Are Lifespan and Healthspan Strongly Coupled?

Lifespan is length of life, while healthspan is length of healthy life. Are they strongly coupled? Is it possible to arrive at treatments that greatly alter one without much altering the other? A related concept is something that many researchers believe (or at least claim in public) that they are aiming for: compression of morbidity, in which healthspan is extended without lifespan being extended. It is hard to say how much of that is driven by the desire to avoid talking about life extension in the context of research, however, versus an earnest belief in the plausibility of the outcome. On the other side of that coin, it does seems plausible that the present bad strategy of trying to compensate for outcomes or ameliorate proximate causes of age-related disease - rather than address their root causes, the cell and tissue damage that causes aging - could be acting to marginally extend lifespan without extending healthspan. These are approaches that, at best, make suffering a chronic age-related condition a somewhat slower, somewhat less damaging process. It is a very expensive path to small gains, however. Keeping a damaged machine running without repairing that damage is a challenging undertaking, and far from the best approach to the problem.

Interventions that extend longevity in model laboratory organisms have proliferated. Traditionally, such interventions have been assumed to retard aging itself based on their ability to increase mean and maximum lifespan. The emphasis on longevity metrics alone made some sense in that longevity seemingly provides an unambiguous endpoint that has been assumed to be necessarily correlated with a general age-related physiological decline. While this may often be the case, it is not necessarily so. Indeed, human females live longer lives than males, but also suffer greater age-related morbidity by a number of measures. In laboratory species, long-lived worm genotypes are often outcompeted by shorter-lived genotypes and some evidence suggests that by a number of measures some long-lived worm genotypes are less healthy than the standard genotype even relatively early in life. As a major goal of basic aging research is to develop interventions that will enhance and prolong health in humans, it would be beneficial to the field to determine for all model organisms, which interventions extend health and which extend only life.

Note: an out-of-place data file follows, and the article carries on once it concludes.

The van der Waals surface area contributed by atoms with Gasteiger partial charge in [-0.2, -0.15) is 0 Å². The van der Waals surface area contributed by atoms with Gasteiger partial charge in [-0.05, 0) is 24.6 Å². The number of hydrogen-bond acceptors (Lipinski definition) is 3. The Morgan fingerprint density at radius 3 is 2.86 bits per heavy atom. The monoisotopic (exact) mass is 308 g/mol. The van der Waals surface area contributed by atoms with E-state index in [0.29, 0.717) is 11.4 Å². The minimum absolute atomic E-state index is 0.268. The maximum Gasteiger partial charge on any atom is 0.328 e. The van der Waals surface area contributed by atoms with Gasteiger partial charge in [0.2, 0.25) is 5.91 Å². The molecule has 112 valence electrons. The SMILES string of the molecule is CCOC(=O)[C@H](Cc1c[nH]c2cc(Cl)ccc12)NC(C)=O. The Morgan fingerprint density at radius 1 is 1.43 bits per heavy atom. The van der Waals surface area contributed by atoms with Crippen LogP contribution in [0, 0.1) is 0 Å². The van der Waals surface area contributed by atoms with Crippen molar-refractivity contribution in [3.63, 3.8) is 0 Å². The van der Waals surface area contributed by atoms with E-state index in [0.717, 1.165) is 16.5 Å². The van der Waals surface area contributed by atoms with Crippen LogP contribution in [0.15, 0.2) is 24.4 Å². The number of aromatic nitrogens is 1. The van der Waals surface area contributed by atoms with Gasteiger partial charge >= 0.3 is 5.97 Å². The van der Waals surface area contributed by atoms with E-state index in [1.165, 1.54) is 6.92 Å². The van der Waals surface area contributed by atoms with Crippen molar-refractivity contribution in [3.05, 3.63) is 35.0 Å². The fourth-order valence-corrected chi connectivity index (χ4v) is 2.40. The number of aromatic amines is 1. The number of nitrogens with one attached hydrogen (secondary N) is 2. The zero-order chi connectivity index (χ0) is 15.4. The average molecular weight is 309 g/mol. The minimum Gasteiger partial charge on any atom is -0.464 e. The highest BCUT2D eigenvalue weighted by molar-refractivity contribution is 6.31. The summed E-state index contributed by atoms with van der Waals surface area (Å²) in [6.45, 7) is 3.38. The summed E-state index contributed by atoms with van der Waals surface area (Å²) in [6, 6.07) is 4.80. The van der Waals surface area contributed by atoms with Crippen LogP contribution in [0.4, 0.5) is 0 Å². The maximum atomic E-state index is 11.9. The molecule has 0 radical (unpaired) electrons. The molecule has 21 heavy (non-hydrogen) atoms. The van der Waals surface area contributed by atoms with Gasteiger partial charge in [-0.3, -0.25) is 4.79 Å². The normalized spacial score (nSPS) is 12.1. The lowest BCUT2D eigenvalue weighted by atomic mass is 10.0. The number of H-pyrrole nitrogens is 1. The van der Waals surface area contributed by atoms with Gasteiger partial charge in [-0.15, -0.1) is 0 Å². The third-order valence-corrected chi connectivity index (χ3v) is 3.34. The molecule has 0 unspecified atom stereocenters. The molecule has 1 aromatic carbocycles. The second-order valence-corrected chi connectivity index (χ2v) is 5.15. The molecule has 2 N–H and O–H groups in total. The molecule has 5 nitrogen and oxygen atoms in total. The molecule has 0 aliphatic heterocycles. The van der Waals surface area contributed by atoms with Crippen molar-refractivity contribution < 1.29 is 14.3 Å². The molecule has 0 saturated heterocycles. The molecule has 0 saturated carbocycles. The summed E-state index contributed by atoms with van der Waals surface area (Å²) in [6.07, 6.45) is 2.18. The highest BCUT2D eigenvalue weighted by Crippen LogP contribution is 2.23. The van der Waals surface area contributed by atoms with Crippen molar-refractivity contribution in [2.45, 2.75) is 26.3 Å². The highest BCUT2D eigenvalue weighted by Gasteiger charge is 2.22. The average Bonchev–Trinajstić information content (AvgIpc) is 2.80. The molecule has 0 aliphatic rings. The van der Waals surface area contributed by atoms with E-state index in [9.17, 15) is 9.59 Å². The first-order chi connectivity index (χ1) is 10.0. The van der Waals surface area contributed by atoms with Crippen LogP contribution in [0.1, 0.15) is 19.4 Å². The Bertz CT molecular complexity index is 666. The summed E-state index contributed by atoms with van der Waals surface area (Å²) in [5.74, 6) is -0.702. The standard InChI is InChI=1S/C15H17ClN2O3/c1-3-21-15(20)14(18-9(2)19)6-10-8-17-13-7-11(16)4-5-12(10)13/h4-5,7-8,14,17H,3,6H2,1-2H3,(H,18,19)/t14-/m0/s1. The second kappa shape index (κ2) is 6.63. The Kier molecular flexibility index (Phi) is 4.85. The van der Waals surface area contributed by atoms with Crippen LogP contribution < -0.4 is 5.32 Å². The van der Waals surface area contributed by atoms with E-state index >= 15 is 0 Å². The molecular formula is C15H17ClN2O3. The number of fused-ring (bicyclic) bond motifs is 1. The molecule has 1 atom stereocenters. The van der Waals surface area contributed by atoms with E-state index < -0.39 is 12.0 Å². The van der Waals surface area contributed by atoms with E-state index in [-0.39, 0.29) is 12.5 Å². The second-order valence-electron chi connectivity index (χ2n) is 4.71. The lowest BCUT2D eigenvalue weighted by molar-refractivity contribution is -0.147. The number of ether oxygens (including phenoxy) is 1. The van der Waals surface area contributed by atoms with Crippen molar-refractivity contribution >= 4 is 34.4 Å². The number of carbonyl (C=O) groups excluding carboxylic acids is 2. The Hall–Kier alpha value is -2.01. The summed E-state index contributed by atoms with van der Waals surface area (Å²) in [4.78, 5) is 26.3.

Because efforts to develop a cognate battery of tests to assess healthspan in mice and other model organisms have met with varying degrees of success we have taken a different approach. We feel that important indicators of health that can be commonly addressed in humans and in mice can be roughly categorized as those associated with age-related decreasing strength and mobility and those associated with decreasing cognitive capabilities. To this end, we present here an analysis of age-related change in commonly measured, noninvasive parameters associated with age-related changes in energetics, strength and mobility in the commonly used C57BL/6 mouse strain, and we determined to what extent these health parameters were associated with premature death. We measured age-related changes in healthspan in male and female mice assessed at 4 distinct ages (4 months, 20 months, 28 months and 32 months). Correlations between health parameters and age varied. Some parameters show consistent patterns with age across studies and in both sexes, others changed in one sex only and others showed no significant differences in mice of different ages. Few correlations existed among health assays, suggesting that physiological function in domains we assessed change independently in aging mice. With one exception, health parameters were not significantly associated with an increased probability of premature death. Our results show the need for more robust measures of murine health and suggest a potential disconnect between health and lifespan in mice.


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